This is an appeal from a decree of the Supreme Court of the Island of Ceylon dismissing an appeal by the appellants from a decree of the District Court of Kurunegala on a preliminary objection The objection which the Supreme Court upheld was that there was only one petition of appeal before the Court whereas it was said that there were in truth two appeals and as the petition bore a stamp sufficient to cover only one it was not properly stamped and the Court was bound not to proceed upon it but to dismiss the appeal. In support of their judgment, the Supreme Court cited two cases, (1935) 37 NLR 154 (1) and (1939) 14 Ceylon LW 70, (2) with both of which their Lordships will deal in this judgment.
The action out of which this appeal arose was one of ejectment and was originally brought by the present respondent against the present appellants 1 to 11. They were all represented by the same proctor, who duly filed a proxy showing that he was acting for them. During the course of the proceedings, in consequence of the answer filed by them it appeared that appellant 12 was interested in the property in question and was, therefore, a necessary party to the action, and accordingly an application was made to the Court to add him as a defendant to the suit, and this was granted. He elected to be represented by the same proctor, Mr. Gomis, who appeared for the other defendants, and who was then directed to file his proxy and answer. This was done and the Court journal records that "the added defendant abides by the answer of the defendant already filed." Judgment was given in the action for the plaintiff and all the defendants decided to appeal; as has already been stated one notice of appeal was given on their behalf by Mr. Gomis who was still acting as proctor for them all. The Stamp Ordinance, Cap. 189 of the Legislative Enactments of Ceylon, requires that a petition of appeal should be stamped according to the value of the amount involved in the appeal. The Civil Procedure Code, which is Cap. 86 of the Enactments, provides by S. 754 that every appeal to the Supreme Court from any judgment, decree or order of any original Court, shall be made in the form of a written petition and that the petition shall be presented to the Court of first instance for this purpose by the party appellant or his proctor within certain periods. By S. 755 all petitions of appeal shall be drawn and signed by some advocate or proctor, or else the same shall not be received, and this section contains a proviso, immaterial for present purposes, designed to help appellants in person. There is nothing in either of these sections or in the Stamp Ordinance which prevents parties all of whom have the same interest and who appear by the same proctor from giving one notice of appeal; there is only one appeal in such a case, not as many appeals as there are appellants. This was recognized by the Court in the first of the two cases above mentioned in which Koch J. referred to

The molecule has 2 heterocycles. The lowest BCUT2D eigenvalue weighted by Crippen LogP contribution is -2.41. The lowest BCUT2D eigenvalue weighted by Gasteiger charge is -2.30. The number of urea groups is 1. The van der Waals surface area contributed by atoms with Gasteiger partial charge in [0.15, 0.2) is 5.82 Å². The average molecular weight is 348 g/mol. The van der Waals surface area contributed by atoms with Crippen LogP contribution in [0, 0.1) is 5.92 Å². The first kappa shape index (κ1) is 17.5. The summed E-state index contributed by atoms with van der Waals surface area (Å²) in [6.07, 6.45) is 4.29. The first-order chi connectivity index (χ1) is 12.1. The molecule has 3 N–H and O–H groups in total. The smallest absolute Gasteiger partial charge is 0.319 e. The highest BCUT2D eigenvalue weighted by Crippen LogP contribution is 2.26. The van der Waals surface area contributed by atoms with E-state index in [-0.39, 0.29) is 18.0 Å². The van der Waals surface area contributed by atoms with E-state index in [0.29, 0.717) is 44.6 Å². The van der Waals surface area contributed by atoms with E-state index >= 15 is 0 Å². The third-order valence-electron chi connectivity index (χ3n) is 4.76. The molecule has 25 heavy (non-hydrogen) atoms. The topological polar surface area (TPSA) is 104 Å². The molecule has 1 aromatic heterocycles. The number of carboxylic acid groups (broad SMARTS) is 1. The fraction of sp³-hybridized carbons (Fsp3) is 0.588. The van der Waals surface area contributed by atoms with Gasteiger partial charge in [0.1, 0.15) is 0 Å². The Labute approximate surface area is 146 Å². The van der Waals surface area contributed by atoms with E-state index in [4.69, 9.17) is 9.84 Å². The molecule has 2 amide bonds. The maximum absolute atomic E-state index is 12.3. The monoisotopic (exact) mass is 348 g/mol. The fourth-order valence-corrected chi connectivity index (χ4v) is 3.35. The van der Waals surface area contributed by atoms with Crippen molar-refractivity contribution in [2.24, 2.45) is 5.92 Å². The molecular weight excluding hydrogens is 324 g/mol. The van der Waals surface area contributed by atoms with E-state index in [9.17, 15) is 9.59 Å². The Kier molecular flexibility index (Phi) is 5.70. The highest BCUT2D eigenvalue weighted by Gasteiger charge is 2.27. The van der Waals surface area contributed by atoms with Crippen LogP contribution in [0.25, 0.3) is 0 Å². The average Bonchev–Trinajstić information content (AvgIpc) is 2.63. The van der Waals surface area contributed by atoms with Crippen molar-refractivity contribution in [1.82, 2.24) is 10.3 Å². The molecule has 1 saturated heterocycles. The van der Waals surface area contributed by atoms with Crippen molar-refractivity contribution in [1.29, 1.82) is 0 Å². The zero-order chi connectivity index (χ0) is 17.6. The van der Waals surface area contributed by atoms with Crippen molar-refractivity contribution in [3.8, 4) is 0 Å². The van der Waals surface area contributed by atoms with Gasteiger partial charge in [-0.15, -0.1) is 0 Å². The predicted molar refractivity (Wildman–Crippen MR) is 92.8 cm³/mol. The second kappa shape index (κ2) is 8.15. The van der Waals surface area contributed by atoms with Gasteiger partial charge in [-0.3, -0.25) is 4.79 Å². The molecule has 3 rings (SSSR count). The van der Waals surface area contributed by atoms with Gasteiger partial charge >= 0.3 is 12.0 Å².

"the accepted practice that two or more persons who sign a joint proxy in favour of a proctor to represent them can be treated for the purpose of pleadings and the appeal as constituting one party."
In their Lordships' opinion, this is not a matter in which one need have recourse to some accepted practice; the fact is that in such a case there is one appeal and one only. In that case, however, the defendants had severed in their defences and had employed two different proctors. Both those proctors had signed the notice of appeal which only bore one stamp. In such a case it may well be said that there were two appeals because the defendants were not acting jointly but severally. It was sought in the present appeal to say that this case applied because appellant 12 had been brought in as an added party. But once he was brought in his position was the same as though he had originally been made a defendant and as he had given a proxy to the same proctor and had adopted the defence of the other defendants their Lordships are unable to see how it can be said that he was in any different position to any one of the other eleven. He was acting jointly with them and there was never more than one appeal. The case in (1939) 14 Ceylon L W 70,2 already referred to, was in their Lordships' opinion wrongly decided and must be overruled. The facts were not the same as in the case in (1935) 37 NLR 1541 because the appellants were not appearing by different proctors. It was argued in the present case that there was no joint proxy apparently because the added defendant gave his proxy at a different time to the others. That is a fallacy; as soon as he gave his proxy to the proctor who was acting for the others and threw in his lot with them by adopting their defence he became a joint defendant with them for all purposes. As this is enough to dispose of this appeal their Lordships do not propose to express any opinion as to whether it is open to the Supreme Court, once the petition has been accepted by the Court of first instance, to take or give effect to an objection as to the sufficiency of the stamp, nor as to whether by the combined effect of Ss. 756 and 839 it may not be possible for a bona fide mistake as to the stamp required to be remedied and thus perhaps avoid a miscarriage of justice. They say no more than that both points appear susceptible of considerable argument and that it would be an unfortunate and probably unintended result of the Stamp Ordinance if a litigant should be debarred from an appeal on a ground which is from a practical point of view capable of easy remedy without injustice to anyone. Their Lordships will humbly advise His Majesty that this appeal should be allowed with costs and the case be remitted to the Supreme Court with a direction to hear and determine the appeal.